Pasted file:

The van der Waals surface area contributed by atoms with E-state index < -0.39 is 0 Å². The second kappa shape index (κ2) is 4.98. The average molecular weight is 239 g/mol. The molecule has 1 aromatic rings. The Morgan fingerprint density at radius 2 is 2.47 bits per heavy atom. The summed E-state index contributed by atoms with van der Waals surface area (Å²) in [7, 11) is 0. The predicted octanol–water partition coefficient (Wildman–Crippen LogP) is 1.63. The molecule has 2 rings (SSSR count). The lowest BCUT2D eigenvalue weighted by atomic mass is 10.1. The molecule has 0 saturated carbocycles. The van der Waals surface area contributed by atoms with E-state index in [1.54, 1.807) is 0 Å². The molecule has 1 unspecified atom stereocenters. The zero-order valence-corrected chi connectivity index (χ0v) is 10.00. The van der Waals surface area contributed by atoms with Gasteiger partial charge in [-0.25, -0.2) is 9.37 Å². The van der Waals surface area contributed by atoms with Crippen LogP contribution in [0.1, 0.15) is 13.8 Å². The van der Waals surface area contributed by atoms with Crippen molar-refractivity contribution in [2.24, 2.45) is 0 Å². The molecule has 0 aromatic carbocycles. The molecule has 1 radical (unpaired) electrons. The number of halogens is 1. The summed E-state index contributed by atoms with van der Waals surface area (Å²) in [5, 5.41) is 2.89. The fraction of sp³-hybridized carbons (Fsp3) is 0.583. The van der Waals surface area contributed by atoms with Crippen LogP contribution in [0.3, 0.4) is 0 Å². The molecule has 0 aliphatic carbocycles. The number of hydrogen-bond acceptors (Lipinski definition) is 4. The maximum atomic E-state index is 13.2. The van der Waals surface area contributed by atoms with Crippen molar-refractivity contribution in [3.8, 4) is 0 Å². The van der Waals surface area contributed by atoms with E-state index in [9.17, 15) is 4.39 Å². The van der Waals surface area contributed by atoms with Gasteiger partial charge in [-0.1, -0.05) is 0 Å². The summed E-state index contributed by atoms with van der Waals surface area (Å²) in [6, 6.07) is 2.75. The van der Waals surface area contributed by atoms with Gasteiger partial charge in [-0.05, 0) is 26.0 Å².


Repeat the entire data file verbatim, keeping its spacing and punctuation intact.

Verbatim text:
The van der Waals surface area contributed by atoms with E-state index < -0.39 is 0 Å². The second kappa shape index (κ2) is 4.98. The average molecular weight is 239 g/mol. The molecule has 1 aromatic rings. The Morgan fingerprint density at radius 2 is 2.47 bits per heavy atom. The summed E-state index contributed by atoms with van der Waals surface area (Å²) in [7, 11) is 0. The predicted octanol–water partition coefficient (Wildman–Crippen LogP) is 1.63. The molecule has 2 rings (SSSR count). The lowest BCUT2D eigenvalue weighted by atomic mass is 10.1. The molecule has 0 saturated carbocycles. The van der Waals surface area contributed by atoms with E-state index in [1.54, 1.807) is 0 Å². The molecule has 1 unspecified atom stereocenters. The zero-order valence-corrected chi connectivity index (χ0v) is 10.00. The van der Waals surface area contributed by atoms with Gasteiger partial charge in [-0.25, -0.2) is 9.37 Å². The van der Waals surface area contributed by atoms with Crippen LogP contribution in [0.1, 0.15) is 13.8 Å². The van der Waals surface area contributed by atoms with Crippen molar-refractivity contribution in [2.24, 2.45) is 0 Å². The molecule has 0 aromatic carbocycles. The molecule has 1 radical (unpaired) electrons. The number of halogens is 1. The summed E-state index contributed by atoms with van der Waals surface area (Å²) in [5, 5.41) is 2.89. The fraction of sp³-hybridized carbons (Fsp3) is 0.583. The van der Waals surface area contributed by atoms with Crippen LogP contribution in [0.3, 0.4) is 0 Å². The molecule has 0 aliphatic carbocycles. The number of hydrogen-bond acceptors (Lipinski definition) is 4. The maximum atomic E-state index is 13.2. The van der Waals surface area contributed by atoms with Crippen molar-refractivity contribution in [3.8, 4) is 0 Å². The van der Waals surface area contributed by atoms with E-state index in [9.17, 15) is 4.39 Å². The van der Waals surface area contributed by atoms with Gasteiger partial charge in [-0.1, -0.05) is 0 Å². The summed E-state index contributed by atoms with van der Waals surface area (Å²) in [6, 6.07) is 2.75. The van der Waals surface area contributed by atoms with Gasteiger partial charge in [-0.05, 0) is 26.0 Å².